When it comes to virtual communications technology, we may be looking at the future but too many of us are still stuck in the past—as if we’re playing Pong on an Atari.
We are spending our days videoconferencing using Zoom, Microsoft Teams, Webex or similar platforms. The distance and extraordinary circumstances make us all relax a bit and become more casual in how we reach out to one another. However, the fundamentals of good communication do not change simply because there is a camera involved. Quite the contrary, the limitations of virtual communications make it even more important that we present ourselves and our insights with an additional level of thoughtfulness and care.
Unfortunately, I observe many professionals approaching video calls differently from the way they approach in-person client meetings, and that can be a costly mistake. It’s not that I’m a communications expert. After all, I am an economics major and my hobby is boxing. Unless it’s about hitting someone in the nose, I typically don’t have much to say about how well you are connecting with your target. But I have spent much of my time in the last six months sitting through so many painful video calls that I feel I should say something.
Even if the meetings we’re taking are virtual, the first impressions we’re making are very real. Covid-19 has reduced the number of leads advisors have to a third of the normal level, so advancing those scarce opportunities is even more important. Yet I am guessing many first impressions go astray.
In psychology, “thin slice” studies refer to how we form impressions based on very limited information (the thin slice) immediately upon meeting someone. We are all vaguely aware of this notion, but in fact science has demonstrated that we only need about a 30 second video clip to form a conclusion about the skills and sociability of a person, and that conclusion can define the rest of our relationships with them.
In a pioneering study, social psychologist Nalini Ambady showed future university students 30-second clips of teachers who had not yet taught them any lessons. The students were asked to predict the teachers’ skills and style, rating them on characteristics such as competence and confidence. A similar evaluation form was then filled out at the end of the semester by the same students. The results appeared to be very similar to the initial impressions formed in the beginning of the semester: The composite score compiled after only the first 30 seconds had a 76% correlation to the score compiled after months of study. That means we make up our minds very quickly about people (and perhaps quite accurately!)
In another study conducted by social psychologist Frank Bernieri, subjects watched a video of a recorded job interview. They seemed to be able to predict the outcome of the interview (whether an applicant got a job offer or not) after watching only the first 15 seconds of interaction between the candidate and the interviewer.
It also appears that our brains love reading faces and constantly do so. In fact, when shown a screen of random TV static, 34% of people still report seeing a facial pattern, according to an experiment done by Kang Lee, a professor of applied psychology and human development at the University of Toronto. According to Lee, we love to read faces, and being easy to read is a huge advantage. People who are expressive, animated and communicative tend to be liked a lot more than people who are difficult to size up. In fact, research shows that people suffering from facial paralysis have a more difficult time connecting with others. To compensate, they learn to use a variety of other communicative techniques to convey information. They use more emotion words, more vocal inflection, laughter and body movement to improve their non-verbal communication.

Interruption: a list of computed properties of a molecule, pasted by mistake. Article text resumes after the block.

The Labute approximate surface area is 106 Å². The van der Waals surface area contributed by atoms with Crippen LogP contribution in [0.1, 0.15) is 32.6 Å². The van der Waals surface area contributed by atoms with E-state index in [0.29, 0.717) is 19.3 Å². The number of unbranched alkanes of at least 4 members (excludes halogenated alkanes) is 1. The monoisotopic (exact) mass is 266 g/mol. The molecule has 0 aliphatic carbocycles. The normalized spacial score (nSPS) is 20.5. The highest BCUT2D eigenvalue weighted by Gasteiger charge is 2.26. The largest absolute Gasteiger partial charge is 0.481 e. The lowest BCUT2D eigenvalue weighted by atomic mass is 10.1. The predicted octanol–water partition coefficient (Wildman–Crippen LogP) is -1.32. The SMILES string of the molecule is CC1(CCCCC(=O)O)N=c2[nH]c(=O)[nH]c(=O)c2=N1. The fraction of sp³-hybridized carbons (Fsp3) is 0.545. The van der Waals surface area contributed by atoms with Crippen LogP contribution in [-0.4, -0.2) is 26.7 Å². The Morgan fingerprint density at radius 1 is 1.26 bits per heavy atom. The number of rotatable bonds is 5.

If you were to apply all of this to virtual meetings, you should come to some easy conclusions. First, you know you should make it easier for your clients to see you. You should be expressive. As grandma says, “You never get a second chance for a first impression.” Yet we all make mistakes in this area.
Given these challenges, I would like to propose some rules for successful virtual communications. I sincerely hope that they help all of us.
1. Get the right equipment.
Most advisors have very well decorated offices. Some might have even spent hundreds of thousands of dollars on renovations and furniture. But for one reason or another, the same firms are still using a $10 camera and the cheap microphone on their laptops. A camera of poor quality may create the same kinds of problems experienced by those in the studies who had trouble reading faces.
A good microphone is vital too. So much of our communication is conveyed by the nuances of our tone of voice. Besides reading faces, our brains love reading voices and interpreting emotions. When two people talk and understand each other, their brains “synchronize,” as Psychology Today puts it. Such synchronicity would not happen with a bad microphone and a poor connection. Instead, you’ll find irritation and stress, the same as you would if listening to dissonant music rather than relaxing harmonics.
In my non-expert experience, good cameras and good microphones cost $200 to $300. For that you get a dramatic change in the quality of your images and sounds. Many webcams have built-in microphones, and that can be enough. A quick Google search will lead you to many articles on how to choose one.
The advantage of external equipment is that you can better control the positions of your devices. You can set a camera to the exact angle and distance you want. The added sensitivity of a good microphone allows you to stand further away from your computer so more of you is visible and you can speak more naturally without wearing the headset of a 1-800 operator.